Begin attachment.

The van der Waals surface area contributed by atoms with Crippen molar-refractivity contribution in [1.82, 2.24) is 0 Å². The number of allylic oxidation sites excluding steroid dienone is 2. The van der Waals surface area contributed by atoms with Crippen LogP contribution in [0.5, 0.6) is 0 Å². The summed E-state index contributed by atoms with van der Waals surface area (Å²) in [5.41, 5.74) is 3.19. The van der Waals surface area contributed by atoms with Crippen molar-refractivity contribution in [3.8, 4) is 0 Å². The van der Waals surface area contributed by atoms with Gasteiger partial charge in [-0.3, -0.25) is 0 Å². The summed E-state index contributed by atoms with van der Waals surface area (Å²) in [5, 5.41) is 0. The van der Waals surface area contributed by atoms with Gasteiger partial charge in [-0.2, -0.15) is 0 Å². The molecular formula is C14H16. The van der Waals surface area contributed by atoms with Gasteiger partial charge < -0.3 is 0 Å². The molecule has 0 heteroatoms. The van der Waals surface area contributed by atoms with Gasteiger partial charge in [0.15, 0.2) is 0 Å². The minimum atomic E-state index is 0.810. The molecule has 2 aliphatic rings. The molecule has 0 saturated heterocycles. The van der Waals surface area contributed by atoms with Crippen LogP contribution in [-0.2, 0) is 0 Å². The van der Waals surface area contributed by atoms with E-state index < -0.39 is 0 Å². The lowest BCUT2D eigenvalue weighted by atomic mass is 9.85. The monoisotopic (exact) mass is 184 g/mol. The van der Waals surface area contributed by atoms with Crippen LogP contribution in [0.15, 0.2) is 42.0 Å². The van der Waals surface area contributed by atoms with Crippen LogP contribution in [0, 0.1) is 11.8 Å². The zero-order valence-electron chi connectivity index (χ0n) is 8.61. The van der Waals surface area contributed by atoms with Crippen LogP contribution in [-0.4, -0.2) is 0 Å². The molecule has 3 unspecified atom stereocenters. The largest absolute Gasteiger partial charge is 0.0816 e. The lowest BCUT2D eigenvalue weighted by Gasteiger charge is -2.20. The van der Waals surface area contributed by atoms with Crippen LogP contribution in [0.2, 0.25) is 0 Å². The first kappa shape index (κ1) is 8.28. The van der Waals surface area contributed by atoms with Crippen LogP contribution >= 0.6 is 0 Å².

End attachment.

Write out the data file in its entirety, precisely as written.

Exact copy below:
The van der Waals surface area contributed by atoms with Crippen molar-refractivity contribution in [1.82, 2.24) is 0 Å². The number of allylic oxidation sites excluding steroid dienone is 2. The van der Waals surface area contributed by atoms with Crippen LogP contribution in [0.5, 0.6) is 0 Å². The summed E-state index contributed by atoms with van der Waals surface area (Å²) in [5.41, 5.74) is 3.19. The van der Waals surface area contributed by atoms with Crippen molar-refractivity contribution in [3.8, 4) is 0 Å². The van der Waals surface area contributed by atoms with Gasteiger partial charge in [-0.3, -0.25) is 0 Å². The summed E-state index contributed by atoms with van der Waals surface area (Å²) in [5, 5.41) is 0. The van der Waals surface area contributed by atoms with Gasteiger partial charge in [-0.2, -0.15) is 0 Å². The molecular formula is C14H16. The van der Waals surface area contributed by atoms with Gasteiger partial charge < -0.3 is 0 Å². The molecule has 0 heteroatoms. The van der Waals surface area contributed by atoms with Gasteiger partial charge in [0.15, 0.2) is 0 Å². The minimum atomic E-state index is 0.810. The molecule has 2 aliphatic rings. The molecule has 0 saturated heterocycles. The van der Waals surface area contributed by atoms with Crippen LogP contribution in [-0.2, 0) is 0 Å². The van der Waals surface area contributed by atoms with E-state index < -0.39 is 0 Å². The lowest BCUT2D eigenvalue weighted by atomic mass is 9.85. The monoisotopic (exact) mass is 184 g/mol. The van der Waals surface area contributed by atoms with Crippen LogP contribution in [0.15, 0.2) is 42.0 Å². The van der Waals surface area contributed by atoms with Crippen LogP contribution in [0, 0.1) is 11.8 Å². The zero-order valence-electron chi connectivity index (χ0n) is 8.61. The van der Waals surface area contributed by atoms with Crippen LogP contribution in [-0.4, -0.2) is 0 Å². The molecule has 3 unspecified atom stereocenters. The largest absolute Gasteiger partial charge is 0.0816 e. The lowest BCUT2D eigenvalue weighted by Gasteiger charge is -2.20. The van der Waals surface area contributed by atoms with Crippen LogP contribution in [0.2, 0.25) is 0 Å². The first kappa shape index (κ1) is 8.28. The van der Waals surface area contributed by atoms with Crippen LogP contribution >= 0.6 is 0 Å².